Crime and Courts

4 expats try to dupe Dubai cops of Dh800,000 by selling fake dollars

Marie Nammour /Dubai Filed on October 1, 2020
uae, expats, crime, fraud, dollars

(Reuters file)

They have been charged with possession of fake currency for circulation and attempted fraud.

Four expats have stood trial at the Dubai Court of First Instance after they tried to dupe police officers of Dh800,000.

Dubai public prosecution records show that the case dates back to July 8 and it was registered at Bur Dubai police station. The four men, including three Cameroonians and a Pakistani, aged between 24 and 44, claimed to the police officers that they possessed a large amount of dollars which they wanted to sell for a rate lower than the market one in exchange for Dh800,000. 

They have been charged with possession of fake currency for circulation and attempted fraud.
All of them are in detention.

A police corporal said that about two weeks before the incident was reported, one of the defendants met with an (undercover) police informant in Dubai and asked him to look for someone to buy a large amount of fake dollars without telling the latter (the buyer) that the bank notes are counterfeit.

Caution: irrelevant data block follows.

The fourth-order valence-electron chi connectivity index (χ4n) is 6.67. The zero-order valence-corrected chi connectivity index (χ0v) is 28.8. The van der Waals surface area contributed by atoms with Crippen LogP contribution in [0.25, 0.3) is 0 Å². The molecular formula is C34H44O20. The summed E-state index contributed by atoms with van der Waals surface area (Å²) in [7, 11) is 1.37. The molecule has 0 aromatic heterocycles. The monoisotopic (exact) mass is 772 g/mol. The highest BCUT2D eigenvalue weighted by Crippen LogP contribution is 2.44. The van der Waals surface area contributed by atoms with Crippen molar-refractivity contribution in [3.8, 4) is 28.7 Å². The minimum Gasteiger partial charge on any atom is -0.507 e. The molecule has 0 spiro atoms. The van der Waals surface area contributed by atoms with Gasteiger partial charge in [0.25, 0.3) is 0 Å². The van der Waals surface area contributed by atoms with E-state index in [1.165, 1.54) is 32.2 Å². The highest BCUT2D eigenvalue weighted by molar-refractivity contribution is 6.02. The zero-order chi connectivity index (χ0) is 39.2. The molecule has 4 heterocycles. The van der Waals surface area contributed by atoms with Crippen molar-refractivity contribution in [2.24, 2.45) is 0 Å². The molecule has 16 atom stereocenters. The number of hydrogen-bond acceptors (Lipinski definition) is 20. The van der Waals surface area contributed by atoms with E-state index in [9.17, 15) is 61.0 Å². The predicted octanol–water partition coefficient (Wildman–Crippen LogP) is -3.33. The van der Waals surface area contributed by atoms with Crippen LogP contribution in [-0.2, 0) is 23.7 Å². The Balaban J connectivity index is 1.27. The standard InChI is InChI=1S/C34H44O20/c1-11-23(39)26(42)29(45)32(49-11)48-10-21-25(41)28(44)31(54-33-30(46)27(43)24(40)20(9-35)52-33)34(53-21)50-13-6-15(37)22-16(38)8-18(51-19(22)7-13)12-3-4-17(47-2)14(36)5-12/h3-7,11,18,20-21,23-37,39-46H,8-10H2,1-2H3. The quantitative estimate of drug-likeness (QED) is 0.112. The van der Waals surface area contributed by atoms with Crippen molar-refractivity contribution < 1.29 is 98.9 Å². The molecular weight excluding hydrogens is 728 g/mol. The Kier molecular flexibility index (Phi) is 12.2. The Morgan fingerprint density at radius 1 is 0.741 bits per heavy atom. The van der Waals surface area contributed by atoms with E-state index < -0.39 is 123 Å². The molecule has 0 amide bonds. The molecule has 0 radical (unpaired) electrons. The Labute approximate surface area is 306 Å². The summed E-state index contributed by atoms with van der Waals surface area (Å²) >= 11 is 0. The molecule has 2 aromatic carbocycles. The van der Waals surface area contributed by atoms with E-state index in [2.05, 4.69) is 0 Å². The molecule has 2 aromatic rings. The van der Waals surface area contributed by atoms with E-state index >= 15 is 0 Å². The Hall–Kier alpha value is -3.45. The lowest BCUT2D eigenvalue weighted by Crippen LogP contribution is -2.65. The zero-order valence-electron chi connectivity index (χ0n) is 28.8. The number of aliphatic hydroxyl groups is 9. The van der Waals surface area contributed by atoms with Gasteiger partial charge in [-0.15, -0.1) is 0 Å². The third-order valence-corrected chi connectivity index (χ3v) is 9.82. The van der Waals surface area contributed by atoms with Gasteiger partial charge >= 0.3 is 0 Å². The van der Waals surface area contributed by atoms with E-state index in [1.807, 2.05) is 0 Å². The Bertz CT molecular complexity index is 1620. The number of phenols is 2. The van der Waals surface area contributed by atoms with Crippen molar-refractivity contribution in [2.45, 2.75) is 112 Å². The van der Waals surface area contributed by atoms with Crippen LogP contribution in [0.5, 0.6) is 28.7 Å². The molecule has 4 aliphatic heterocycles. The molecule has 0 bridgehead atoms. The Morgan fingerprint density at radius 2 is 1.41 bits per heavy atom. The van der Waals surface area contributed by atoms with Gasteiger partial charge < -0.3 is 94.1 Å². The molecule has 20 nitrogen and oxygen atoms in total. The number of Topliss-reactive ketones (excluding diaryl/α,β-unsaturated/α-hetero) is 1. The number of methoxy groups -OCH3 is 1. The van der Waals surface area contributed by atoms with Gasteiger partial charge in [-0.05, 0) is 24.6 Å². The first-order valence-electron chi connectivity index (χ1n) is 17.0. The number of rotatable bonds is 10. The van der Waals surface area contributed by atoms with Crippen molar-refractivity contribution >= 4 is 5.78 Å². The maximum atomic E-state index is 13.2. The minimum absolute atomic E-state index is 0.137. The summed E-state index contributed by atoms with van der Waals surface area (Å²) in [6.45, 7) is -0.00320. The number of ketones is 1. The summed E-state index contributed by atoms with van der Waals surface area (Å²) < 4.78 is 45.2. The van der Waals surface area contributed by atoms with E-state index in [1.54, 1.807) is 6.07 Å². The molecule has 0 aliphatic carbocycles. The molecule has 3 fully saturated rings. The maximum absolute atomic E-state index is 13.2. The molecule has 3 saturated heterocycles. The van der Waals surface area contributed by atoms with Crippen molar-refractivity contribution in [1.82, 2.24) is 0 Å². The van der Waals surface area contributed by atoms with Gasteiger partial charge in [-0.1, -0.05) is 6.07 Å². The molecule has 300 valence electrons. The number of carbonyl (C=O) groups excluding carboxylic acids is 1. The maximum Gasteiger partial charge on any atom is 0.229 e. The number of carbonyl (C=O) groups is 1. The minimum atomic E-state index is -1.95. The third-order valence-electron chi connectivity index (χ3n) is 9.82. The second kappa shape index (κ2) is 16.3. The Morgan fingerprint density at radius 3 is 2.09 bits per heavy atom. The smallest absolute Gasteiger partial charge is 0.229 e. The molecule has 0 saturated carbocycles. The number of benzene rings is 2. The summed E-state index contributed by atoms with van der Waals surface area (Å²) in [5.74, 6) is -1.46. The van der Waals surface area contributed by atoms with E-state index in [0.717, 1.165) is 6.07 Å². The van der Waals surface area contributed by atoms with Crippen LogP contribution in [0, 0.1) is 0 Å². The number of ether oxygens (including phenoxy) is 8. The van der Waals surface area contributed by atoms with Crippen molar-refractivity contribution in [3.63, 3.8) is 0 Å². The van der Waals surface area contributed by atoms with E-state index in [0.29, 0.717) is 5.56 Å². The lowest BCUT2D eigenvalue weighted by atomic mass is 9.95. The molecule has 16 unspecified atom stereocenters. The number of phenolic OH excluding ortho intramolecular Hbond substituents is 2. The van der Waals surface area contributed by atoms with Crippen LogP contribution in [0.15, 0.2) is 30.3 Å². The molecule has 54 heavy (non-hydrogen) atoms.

"After being shown some fake bills, the informant agreed and then alerted us to their plan. To catch the suspects red-handed, a lieutenant went with the informant to meet them and buy the bank notes in the local currency."

The defendants, who arrived in one car, were apprehended by the police outside a hotel in the Business Bay area when they tried to exchange the counterfeit money for Dh800,000. A briefcase containing the fake money was seized from them.

"When I asked one of the accused what he was doing there, he said he was trying to swindle a police officer by selling him fake dollars," the corporal said during the public prosecution investigation.

According to a forensics report, the bills seized from the defendants are fake. 

The court will hear the case again on October 15.


Marie Nammour

Originally from Lebanon, Marie has been covering the Dubai Courts and the Public Prosecution, immigration and labour issues often, and the Dubai International Film Festival. A graduate from the Holy Spirit university of Kaslik, Jounieh, a city to the north of Beirut, she worked as an in-house reporter of international affairs at a leading TV station back home and a legal translator for a renowned law college in the Lebanese capital. Speaks fluently four languages and is fond of travelling, psychology, learning more and grown by now a rich ‘criminal’ imagination…

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